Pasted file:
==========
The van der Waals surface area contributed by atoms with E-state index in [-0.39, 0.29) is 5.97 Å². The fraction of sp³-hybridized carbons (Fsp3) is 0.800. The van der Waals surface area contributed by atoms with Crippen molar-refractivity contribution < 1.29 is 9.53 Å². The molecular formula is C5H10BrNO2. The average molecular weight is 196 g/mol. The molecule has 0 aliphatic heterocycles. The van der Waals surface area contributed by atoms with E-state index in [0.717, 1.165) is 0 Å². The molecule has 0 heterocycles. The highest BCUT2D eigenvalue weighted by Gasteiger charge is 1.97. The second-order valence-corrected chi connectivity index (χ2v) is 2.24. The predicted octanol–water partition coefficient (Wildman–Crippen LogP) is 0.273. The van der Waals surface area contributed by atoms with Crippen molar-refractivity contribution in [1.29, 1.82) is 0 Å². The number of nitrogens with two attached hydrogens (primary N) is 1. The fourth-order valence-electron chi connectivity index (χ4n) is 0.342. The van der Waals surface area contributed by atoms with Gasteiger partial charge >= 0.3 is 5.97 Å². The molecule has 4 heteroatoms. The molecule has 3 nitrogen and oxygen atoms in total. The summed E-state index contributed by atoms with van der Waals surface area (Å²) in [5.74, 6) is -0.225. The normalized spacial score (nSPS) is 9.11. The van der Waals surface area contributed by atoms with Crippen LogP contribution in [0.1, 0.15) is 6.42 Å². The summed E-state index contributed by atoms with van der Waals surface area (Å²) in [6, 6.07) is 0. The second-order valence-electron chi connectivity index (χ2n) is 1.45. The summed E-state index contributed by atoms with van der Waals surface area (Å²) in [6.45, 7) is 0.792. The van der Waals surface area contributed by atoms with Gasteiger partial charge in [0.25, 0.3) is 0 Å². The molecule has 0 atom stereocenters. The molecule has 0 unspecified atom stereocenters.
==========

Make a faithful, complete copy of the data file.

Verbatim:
The van der Waals surface area contributed by atoms with E-state index in [-0.39, 0.29) is 5.97 Å². The fraction of sp³-hybridized carbons (Fsp3) is 0.800. The van der Waals surface area contributed by atoms with Crippen molar-refractivity contribution < 1.29 is 9.53 Å². The molecular formula is C5H10BrNO2. The average molecular weight is 196 g/mol. The molecule has 0 aliphatic heterocycles. The van der Waals surface area contributed by atoms with E-state index in [0.717, 1.165) is 0 Å². The molecule has 0 heterocycles. The highest BCUT2D eigenvalue weighted by Gasteiger charge is 1.97. The second-order valence-corrected chi connectivity index (χ2v) is 2.24. The predicted octanol–water partition coefficient (Wildman–Crippen LogP) is 0.273. The van der Waals surface area contributed by atoms with Crippen molar-refractivity contribution in [1.29, 1.82) is 0 Å². The number of nitrogens with two attached hydrogens (primary N) is 1. The fourth-order valence-electron chi connectivity index (χ4n) is 0.342. The van der Waals surface area contributed by atoms with Gasteiger partial charge >= 0.3 is 5.97 Å². The molecule has 4 heteroatoms. The molecule has 3 nitrogen and oxygen atoms in total. The summed E-state index contributed by atoms with van der Waals surface area (Å²) in [5.74, 6) is -0.225. The normalized spacial score (nSPS) is 9.11. The van der Waals surface area contributed by atoms with Crippen LogP contribution in [0.1, 0.15) is 6.42 Å². The summed E-state index contributed by atoms with van der Waals surface area (Å²) in [6, 6.07) is 0. The second-order valence-electron chi connectivity index (χ2n) is 1.45. The summed E-state index contributed by atoms with van der Waals surface area (Å²) in [6.45, 7) is 0.792. The van der Waals surface area contributed by atoms with Gasteiger partial charge in [0.25, 0.3) is 0 Å². The molecule has 0 atom stereocenters. The molecule has 0 unspecified atom stereocenters.